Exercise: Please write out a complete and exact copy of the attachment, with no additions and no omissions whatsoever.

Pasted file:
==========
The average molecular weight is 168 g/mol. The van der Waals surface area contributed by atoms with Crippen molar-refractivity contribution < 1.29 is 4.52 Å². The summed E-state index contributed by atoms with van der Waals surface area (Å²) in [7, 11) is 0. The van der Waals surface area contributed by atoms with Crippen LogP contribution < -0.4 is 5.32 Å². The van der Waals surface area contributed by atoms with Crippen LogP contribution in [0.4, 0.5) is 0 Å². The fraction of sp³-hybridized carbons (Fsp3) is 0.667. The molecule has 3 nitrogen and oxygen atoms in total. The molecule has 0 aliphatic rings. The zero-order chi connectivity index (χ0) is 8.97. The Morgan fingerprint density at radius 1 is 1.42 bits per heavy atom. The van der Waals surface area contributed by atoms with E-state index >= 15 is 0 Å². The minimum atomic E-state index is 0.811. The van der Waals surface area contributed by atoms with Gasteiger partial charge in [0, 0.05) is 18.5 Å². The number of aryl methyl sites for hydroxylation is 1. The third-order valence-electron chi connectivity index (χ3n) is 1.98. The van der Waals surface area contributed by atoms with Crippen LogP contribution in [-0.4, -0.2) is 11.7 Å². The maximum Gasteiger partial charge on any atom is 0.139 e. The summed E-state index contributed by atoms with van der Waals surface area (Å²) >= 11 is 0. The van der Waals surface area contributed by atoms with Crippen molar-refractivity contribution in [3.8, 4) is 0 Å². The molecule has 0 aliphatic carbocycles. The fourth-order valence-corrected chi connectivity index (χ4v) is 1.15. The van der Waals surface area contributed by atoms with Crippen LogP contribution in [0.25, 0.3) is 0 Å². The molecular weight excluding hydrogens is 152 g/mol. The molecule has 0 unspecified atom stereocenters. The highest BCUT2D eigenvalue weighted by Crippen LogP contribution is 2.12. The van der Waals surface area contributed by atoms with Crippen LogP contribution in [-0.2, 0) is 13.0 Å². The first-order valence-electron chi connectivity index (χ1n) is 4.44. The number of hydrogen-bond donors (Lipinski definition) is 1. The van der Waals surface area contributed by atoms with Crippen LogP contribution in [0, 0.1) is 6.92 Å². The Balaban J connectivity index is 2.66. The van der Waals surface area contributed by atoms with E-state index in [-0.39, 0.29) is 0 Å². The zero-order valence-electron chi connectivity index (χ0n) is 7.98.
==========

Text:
The average molecular weight is 168 g/mol. The van der Waals surface area contributed by atoms with Crippen molar-refractivity contribution < 1.29 is 4.52 Å². The summed E-state index contributed by atoms with van der Waals surface area (Å²) in [7, 11) is 0. The van der Waals surface area contributed by atoms with Crippen LogP contribution < -0.4 is 5.32 Å². The van der Waals surface area contributed by atoms with Crippen LogP contribution in [0.4, 0.5) is 0 Å². The fraction of sp³-hybridized carbons (Fsp3) is 0.667. The molecule has 3 nitrogen and oxygen atoms in total. The molecule has 0 aliphatic rings. The zero-order chi connectivity index (χ0) is 8.97. The Morgan fingerprint density at radius 1 is 1.42 bits per heavy atom. The van der Waals surface area contributed by atoms with E-state index >= 15 is 0 Å². The minimum atomic E-state index is 0.811. The van der Waals surface area contributed by atoms with Gasteiger partial charge in [0, 0.05) is 18.5 Å². The number of aryl methyl sites for hydroxylation is 1. The third-order valence-electron chi connectivity index (χ3n) is 1.98. The van der Waals surface area contributed by atoms with Crippen LogP contribution in [-0.4, -0.2) is 11.7 Å². The maximum Gasteiger partial charge on any atom is 0.139 e. The summed E-state index contributed by atoms with van der Waals surface area (Å²) >= 11 is 0. The van der Waals surface area contributed by atoms with Crippen molar-refractivity contribution in [3.8, 4) is 0 Å². The molecule has 0 aliphatic carbocycles. The fourth-order valence-corrected chi connectivity index (χ4v) is 1.15. The van der Waals surface area contributed by atoms with Crippen LogP contribution in [0.25, 0.3) is 0 Å². The molecular weight excluding hydrogens is 152 g/mol. The molecule has 0 unspecified atom stereocenters. The highest BCUT2D eigenvalue weighted by Crippen LogP contribution is 2.12. The van der Waals surface area contributed by atoms with Crippen LogP contribution in [-0.2, 0) is 13.0 Å². The first-order valence-electron chi connectivity index (χ1n) is 4.44. The number of hydrogen-bond donors (Lipinski definition) is 1. The van der Waals surface area contributed by atoms with Crippen LogP contribution in [0, 0.1) is 6.92 Å². The Balaban J connectivity index is 2.66. The van der Waals surface area contributed by atoms with E-state index in [-0.39, 0.29) is 0 Å². The zero-order valence-electron chi connectivity index (χ0n) is 7.98.